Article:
Out of Sight

By Richard Gilbert

March 1, 2016

Out of Sight

Leaving Orbit: Notes from the Last Days of American Spaceflight by Margaret Lazarus Dean.

A wizard behind the U.S. space program, German rocket scientist Wernher von Braun, once likened space missions to the ocean voyages of ancient mariners. The analogy seems perfect, but the sea, while harsh, isn’t instantly fatal to shipwrecked sailors. In outer space, frigid and airless, humans can’t live unaided for an instant; a slight rip in an astronaut’s protective suit becomes a mortal crisis; extended weightlessness causes bodily harm. Interplanetary space represents pure death.

Margaret Lazarus Dean chronicles in Leaving Orbit: Notes from the Last Days of American Spaceflight the space program’s tail end, the workaday shuttle phase. Leaving Orbit, winner of the Graywolf Press Nonfiction Prize, also conveys American space exploration’s entire arc, dramatic and distinguished, if compromised and—in Dean’s view—now tragically truncated. Americans’ lack of ambition and imagination about space saddens her:

The history of American spaceflight is a history of doing less than had been planned, less than had been hoped for. Space fans angry about the end of the shuttle seem to think that their disappointment is something new, but in fact the dreams of space enthusiasts have been scaled back from the start. A lunar base, a permanent space station, a reusable spaceship with a booster section that could land like an airplane, a Mars expedition—all these were to have been undertaken by the eighties. Not only were the new projects tabled, but the last three Apollo missions were scrapped before the third crew of moonwalkers landed.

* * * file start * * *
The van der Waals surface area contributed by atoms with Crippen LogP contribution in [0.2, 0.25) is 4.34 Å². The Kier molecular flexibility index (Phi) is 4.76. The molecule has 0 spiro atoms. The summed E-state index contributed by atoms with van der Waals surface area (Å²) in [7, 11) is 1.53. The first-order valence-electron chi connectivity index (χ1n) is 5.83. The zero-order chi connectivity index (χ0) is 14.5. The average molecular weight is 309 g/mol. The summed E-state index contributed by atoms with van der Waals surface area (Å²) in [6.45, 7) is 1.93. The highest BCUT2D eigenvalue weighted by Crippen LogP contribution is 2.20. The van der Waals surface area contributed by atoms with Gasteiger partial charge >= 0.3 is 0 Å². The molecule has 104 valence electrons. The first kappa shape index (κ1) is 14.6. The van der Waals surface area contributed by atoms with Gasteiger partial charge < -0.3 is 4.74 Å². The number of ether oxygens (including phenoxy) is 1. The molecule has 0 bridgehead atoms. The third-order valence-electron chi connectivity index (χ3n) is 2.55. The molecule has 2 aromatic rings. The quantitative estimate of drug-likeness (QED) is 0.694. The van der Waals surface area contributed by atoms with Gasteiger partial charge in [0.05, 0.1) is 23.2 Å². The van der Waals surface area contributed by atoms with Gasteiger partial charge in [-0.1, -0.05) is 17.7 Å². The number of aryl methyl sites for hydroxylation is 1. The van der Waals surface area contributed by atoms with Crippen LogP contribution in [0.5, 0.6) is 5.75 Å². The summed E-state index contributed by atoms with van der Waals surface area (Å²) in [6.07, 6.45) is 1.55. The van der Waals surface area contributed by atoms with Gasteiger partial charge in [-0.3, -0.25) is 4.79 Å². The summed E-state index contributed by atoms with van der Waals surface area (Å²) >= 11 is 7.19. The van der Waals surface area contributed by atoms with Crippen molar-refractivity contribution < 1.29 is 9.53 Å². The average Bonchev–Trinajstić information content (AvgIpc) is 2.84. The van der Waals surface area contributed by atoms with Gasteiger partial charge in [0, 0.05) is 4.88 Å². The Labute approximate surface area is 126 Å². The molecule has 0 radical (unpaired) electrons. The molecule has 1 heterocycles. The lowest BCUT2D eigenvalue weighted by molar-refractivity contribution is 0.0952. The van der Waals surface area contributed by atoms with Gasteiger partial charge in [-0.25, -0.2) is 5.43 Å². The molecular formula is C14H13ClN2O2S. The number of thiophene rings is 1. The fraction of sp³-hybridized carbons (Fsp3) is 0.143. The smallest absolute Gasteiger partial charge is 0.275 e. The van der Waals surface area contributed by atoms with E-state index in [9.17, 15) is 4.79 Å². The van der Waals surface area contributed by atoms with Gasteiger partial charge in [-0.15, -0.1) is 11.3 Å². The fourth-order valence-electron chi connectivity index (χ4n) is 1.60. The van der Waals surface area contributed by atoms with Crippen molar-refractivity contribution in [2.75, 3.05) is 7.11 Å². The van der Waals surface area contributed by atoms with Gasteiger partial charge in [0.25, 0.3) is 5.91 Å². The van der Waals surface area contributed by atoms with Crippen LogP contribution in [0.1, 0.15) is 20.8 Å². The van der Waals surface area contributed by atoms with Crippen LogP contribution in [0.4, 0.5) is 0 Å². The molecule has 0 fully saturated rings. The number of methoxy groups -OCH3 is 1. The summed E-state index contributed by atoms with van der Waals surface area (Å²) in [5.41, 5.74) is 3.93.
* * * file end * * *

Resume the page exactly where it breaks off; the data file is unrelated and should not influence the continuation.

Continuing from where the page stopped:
Dean knows that most Americans lost interest after the 1959–1972 “heroic era” of Mercury, Gemini, and Apollo. But she forever imprinted on spaceflight as a girl when her engineer father took her regularly to the Smithsonian National Air and Space Museum. Though insecure regarding her space-geek credibility—she tells herself she immerses so deeply only because she’s a writer—Dean ably explains an enterprise whose details are beyond the lay reader’s comprehension.

But of course accomplishments continued long after the final Apollo expedition to the moon in 1972. At the shuttle’s retirement in 2011, having taken 135 flights over three decades, reusable orbiters had routinized spaceflight; shuttles schlepped payloads as heavy as 50,000 pounds, permitting crews to help build and staff the International Space Station; shuttles carried satellites and the Hubble Space Telescope into orbit; they took the reusable laboratory Spacelab on over twenty flights, enabling experiments in low gravity; shuttles launched probes to study Venus, Jupiter, and the Sun.